• It’s creeping commercialization. Will the town speak up?
  • Most of the graves were decorated in advance earlier in the day, so I suppose that’s when most of the villagers were there.
  • It was mixed for me. It was a privilege to be there, but I felt like an invader to private, sacred time. This is an intimate, family time.
  • The city is packed with tourists looking for smaller venues.

The COMMENTS SECTION ON THIS BLOG DOES NOT WORK. If you wish to make a comment, please send me an email and I will publish in a separate post.

Norma with co-leader and godson Eric Chávez Santiago, Teotitlan del Valle

Tlacolula Market Meander in B&W Plus TinType

I’m at Zicatela Beach Puerto Escondido after taking the little plane that could, aka AeroTucan, at 7 a.m. this morning. Our coast of Oaxaca textile tour will start on Saturday. Meanwhile, my long-time Ohio pals Sam and Tom are staying at my casita and caring for my dogs Tia Margarita and Butch.

Yesterday, their first full day in Oaxaca, Sam, Tom and I went to Tlacolula to get cash (there are no ATMs yet in Teotitlan del Valle), and spent a fair amount of time meandering. Sam and Tom are professional photographers. I’ve always aspired to be like them. What I’ve learned is that the beauty is often in the detail. And, often in the grainy detail that using a darkroom can get. Except with digital trickery.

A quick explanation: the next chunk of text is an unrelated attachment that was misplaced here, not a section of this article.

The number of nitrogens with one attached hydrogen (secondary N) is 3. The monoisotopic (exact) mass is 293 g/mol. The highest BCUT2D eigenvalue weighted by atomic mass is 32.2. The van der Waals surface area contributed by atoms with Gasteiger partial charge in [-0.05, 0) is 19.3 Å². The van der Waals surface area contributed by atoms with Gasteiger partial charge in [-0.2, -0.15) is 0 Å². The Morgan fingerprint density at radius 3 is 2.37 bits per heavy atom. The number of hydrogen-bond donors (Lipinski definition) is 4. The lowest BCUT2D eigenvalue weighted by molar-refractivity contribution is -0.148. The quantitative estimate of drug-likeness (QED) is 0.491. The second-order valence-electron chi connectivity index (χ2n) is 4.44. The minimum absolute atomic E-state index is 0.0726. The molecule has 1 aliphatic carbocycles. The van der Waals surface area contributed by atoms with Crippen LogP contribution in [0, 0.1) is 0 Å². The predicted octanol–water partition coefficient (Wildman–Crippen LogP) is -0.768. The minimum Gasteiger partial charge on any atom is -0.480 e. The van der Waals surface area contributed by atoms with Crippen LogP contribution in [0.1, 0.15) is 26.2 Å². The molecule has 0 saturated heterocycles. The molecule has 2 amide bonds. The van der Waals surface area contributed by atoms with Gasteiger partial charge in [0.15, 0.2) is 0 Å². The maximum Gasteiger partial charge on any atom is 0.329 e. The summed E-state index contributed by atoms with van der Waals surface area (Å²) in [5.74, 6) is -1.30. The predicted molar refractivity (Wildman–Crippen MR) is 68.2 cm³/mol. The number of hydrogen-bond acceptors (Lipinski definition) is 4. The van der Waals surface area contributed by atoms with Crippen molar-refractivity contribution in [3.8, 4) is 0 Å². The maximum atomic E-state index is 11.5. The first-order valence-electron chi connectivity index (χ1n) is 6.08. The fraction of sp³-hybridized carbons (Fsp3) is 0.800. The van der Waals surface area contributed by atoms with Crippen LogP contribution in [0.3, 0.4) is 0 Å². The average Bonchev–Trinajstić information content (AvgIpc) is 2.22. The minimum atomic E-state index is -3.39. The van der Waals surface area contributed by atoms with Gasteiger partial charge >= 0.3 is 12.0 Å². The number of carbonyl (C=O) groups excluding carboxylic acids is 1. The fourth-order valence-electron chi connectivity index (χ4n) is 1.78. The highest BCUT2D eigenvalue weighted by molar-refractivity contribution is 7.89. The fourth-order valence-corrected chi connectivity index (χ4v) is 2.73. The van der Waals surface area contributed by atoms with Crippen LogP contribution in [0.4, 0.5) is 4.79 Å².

They like using the iPhone App TinType, and so do I. Here’s a sampling of the Not-on-Sunday market in black and white. Slower paced. Almost spare. Time to notice details. And, I like the artsy, old-timey results.

I’m no longer hauling around my big, heavy very professional Nikon equipment. In fact, I’d like to sell it. I also bought an Olympus mirrorless camera a couple of years ago, and find that it’s too weighty for me now, too.

Women of Chiapas Photo Essay

International Women’s Day was Thursday, March 8, 2018.  It’s days later and I now find time to acknowledge, honor, recognize, applaud some of the women we met along the way during our two back-to-back Chiapas Textile Study Tours in February and March this year.

Women make, sell, suckle babies in Magdalenas Aldama, Chiapas

I don’t know all their names.

The Virgin of Guadalupe is a Zapatista icon in Chiapas, role model for justice

Their hands, feet and faces are universal stories of women who work hard with little recompense.

Shop keeper, San Juan Chamula, Chiapas

Their garments tell the stories of culture, history, creativity and subjugation by Spanish conquerors who imposed clothing style as indigenous identifier.

Maria and her niece, Aguacatenango, Chiapas

Most are women who weave or embroider.

Maruch is her Tzotzil name, Maria is her Christian name, San Juan Chamula district

Some are women who craft pottery — cooking vessels and decorative jaguars, many of them life-size.

This is Esperanza sculpting a clay jaguar, Amantenango del Valle, Chiapas

A few are famous. Most are not.

Grand Master of Mexican Folk Art Juana Gomez Ramirez, Amantenango del Valle

They are mothers, daughters, grandmothers, aunts, cousins, nieces.

Rosa, center, and her nieces, Magdalenas Aldama

Some, like Rosa and her husband Cristobal, participated in the 1994 Zapatista uprising to stand for indigenous rights. The movement paved the way for a stronger voice for women.